Feist - Pleasure
Listening to Pleasure for the first time on a flight was the wrong call. Wedged between a couple who would rather sit apart from each other than endure the middle seat, I began Pleasure with the expectation that Leslie Feist’s arena-sized-anthems-cranked-down-to-a-5 song-style would offer the perfect mental abandonment from the loud, cramped trip flinging my body from Southern California to Nashville, Tennessee. Nope. What I ended up with was disappointment, discomfort, and then, some sleep invoked near the latter third of the album. One earbud swung back and forth between my knees as the other looped through my head for what I imagine would have been two-and-a-half listens at the point I awoke, head pressed against the seat in front of mine, lungs coated in recycled air – “no parties so sweet as our party of two”. I needed to try this again. On the drive home from Nashville I let Pleasure sink me into a stupor. It was slick but didn’t hold. While Feist’s music has never held full pop appeal (with the exception of that one song), her melodies did deceptively cling – you might catch yourself humming a tune and not quite realize where it came from. Pleasure is not as sticky.
I truly heard Pleasure while sitting in my home with only the sounds of rain pumping out the drain and some chatty upstairs neighbors for accompaniment. It became immediately clear that Leslie Feist has created a raw, subtle, slow-burning record that requires peaceful listening conditions to become immersed in. It is also an album built of polarities: Feist is as loud and harsh as she has ever been but fills the album with dead air; tracks are spare and simple but frequently employ experimental left-turns; the lyrics are conflicted but retain a plainly sensitive core. In the press release for Pleasure, Feist described the album as “an exploration into emotional limits”, encapsulating “loneliness, private ritual, secrets, shame, mounting pressures, disconnect, tenderness, rejection, care and lack thereof”. In the song “Get Not High, Get Not Low” we hear about “living in extremes” and the striking sonic contrasts become a logical expansion of this theme.
And the album does swing to and from these pillars, recalling the sentiment of The Reminder’s “I Feel It All”. Opener, title track, and first single “Pleasure” is a floodgate of poetic expression surrounding sexual desire and it’s circular biological function, while contrarily, closer “Young Up” plays like a sorrowful eulogy to a life lost long before death. The emotional intensity of Pleasure resembles the newfound helplessness and desires of a teenager, but with a matured expression. Take for example, “Century”, a pounding number that seems to speak directly to the bleeding hearts: “Someone who will lead you to someone who will lead you to someone who will lead you to the one at the end of the century”. The lyric would be saccharine if it weren’t a wide-angle perspective on love from someone who also appears caught in its throes and intricacies across the album.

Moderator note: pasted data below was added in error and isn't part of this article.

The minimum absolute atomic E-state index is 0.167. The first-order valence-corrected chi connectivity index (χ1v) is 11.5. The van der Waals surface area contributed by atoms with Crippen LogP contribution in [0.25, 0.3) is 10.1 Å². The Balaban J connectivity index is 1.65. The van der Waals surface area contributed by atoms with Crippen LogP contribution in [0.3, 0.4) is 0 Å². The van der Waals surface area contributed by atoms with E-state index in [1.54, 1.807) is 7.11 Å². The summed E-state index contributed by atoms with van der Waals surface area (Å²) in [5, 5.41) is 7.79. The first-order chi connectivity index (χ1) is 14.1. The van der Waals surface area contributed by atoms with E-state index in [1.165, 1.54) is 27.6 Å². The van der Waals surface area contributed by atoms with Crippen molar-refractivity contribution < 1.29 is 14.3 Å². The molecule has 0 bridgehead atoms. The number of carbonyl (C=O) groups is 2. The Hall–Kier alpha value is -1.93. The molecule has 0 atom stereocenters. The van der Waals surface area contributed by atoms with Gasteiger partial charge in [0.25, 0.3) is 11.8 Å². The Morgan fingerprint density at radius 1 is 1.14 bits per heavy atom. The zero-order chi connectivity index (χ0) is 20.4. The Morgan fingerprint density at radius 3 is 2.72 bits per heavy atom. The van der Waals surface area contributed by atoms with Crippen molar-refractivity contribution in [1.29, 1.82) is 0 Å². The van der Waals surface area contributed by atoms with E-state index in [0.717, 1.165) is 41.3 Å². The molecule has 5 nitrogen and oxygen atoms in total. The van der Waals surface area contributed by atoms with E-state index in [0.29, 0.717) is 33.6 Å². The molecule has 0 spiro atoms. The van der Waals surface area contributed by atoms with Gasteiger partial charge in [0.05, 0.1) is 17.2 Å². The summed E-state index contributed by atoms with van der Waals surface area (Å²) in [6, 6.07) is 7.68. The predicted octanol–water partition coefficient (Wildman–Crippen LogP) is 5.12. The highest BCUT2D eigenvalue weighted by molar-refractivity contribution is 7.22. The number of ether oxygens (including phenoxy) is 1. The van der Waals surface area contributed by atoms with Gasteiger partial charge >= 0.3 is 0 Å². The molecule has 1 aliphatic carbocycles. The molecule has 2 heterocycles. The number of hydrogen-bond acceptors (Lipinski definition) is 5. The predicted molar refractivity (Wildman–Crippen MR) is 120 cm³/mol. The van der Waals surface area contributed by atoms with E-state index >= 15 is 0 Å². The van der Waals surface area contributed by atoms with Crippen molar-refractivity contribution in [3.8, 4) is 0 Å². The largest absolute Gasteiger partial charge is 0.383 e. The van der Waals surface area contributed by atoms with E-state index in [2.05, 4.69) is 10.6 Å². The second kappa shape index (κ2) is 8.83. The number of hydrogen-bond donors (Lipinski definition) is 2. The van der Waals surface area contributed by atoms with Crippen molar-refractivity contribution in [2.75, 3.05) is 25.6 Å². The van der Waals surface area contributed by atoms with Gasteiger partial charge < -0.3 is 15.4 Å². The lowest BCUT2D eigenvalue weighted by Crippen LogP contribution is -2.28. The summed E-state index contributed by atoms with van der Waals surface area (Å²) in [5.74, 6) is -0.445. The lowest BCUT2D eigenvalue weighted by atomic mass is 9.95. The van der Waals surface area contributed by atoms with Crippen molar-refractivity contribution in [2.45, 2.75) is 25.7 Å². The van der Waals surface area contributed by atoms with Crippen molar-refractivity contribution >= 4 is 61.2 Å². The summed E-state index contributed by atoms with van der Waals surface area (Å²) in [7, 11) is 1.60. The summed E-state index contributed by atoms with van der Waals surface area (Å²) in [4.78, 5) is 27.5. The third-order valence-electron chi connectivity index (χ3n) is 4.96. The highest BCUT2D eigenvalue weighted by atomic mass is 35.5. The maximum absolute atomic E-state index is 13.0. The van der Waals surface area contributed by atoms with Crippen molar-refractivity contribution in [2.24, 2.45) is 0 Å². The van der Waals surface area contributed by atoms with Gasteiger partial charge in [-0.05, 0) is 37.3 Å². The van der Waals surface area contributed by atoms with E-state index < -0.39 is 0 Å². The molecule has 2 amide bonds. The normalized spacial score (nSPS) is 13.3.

One of the more gripping aspects of Pleasure is also what I missed during the cursory trips. Feist has contextualized these songs in a recording style that perfectly exemplifies the emotional state of the album – introducing a sense of place and nuance that goes much deeper than anything she has released in the past. Sure, many of the songs begin bare-bones, but later wander down these fascinating little sonic passages. On “Any Party”, Feist takes a southern-rock thumper from the studio, to a friend’s house party complete with drunken friends, and exits the track wandering outside into the street as the previously mentioned “Pleasure” blares through the speakers of a passing car. I hardly need to mention that the song is about the willingness to leave a party to be with the one you love. Then, “A Man Is Not His Song” speaks to the idealized presentation one can give in the early throes of love, only for it to become a ghost down the line. Initially an acoustic ballad, the song bursts into a chorus complete with choir to show that, despite these insincerities, “we all wanna sing along!” and believe that our lover’s promises will hold. Before we’re done, we’re treated to a multi-tracked, vocally manipulated Feist and…a Mastodon sample. So this is what we have become. Pleasure’s cut and paste song structure might seem illogical on paper, but Feist seems to have discovered that an effective left turn must be built from a foundation that nails the basics first and distorts second. This explains why the most minor of experimental devices captivate.
In today’s age of multitasking and background noise, it’s a challenging listen, but only to the extent that it asks you to give your attention over. To manage distractions. To engage with your emotions. And pleasure, as a feeling, is perhaps a bit of a dumb one. An entitlement all living creatures are allotted squeezed between anxieties, mundanities, and heartbreak. It’s a simple, biological function nestled into a society that seems to ask you to feel everything at once. Feist knows things are not quite so simple as 1234, and Pleasure is all the better for it.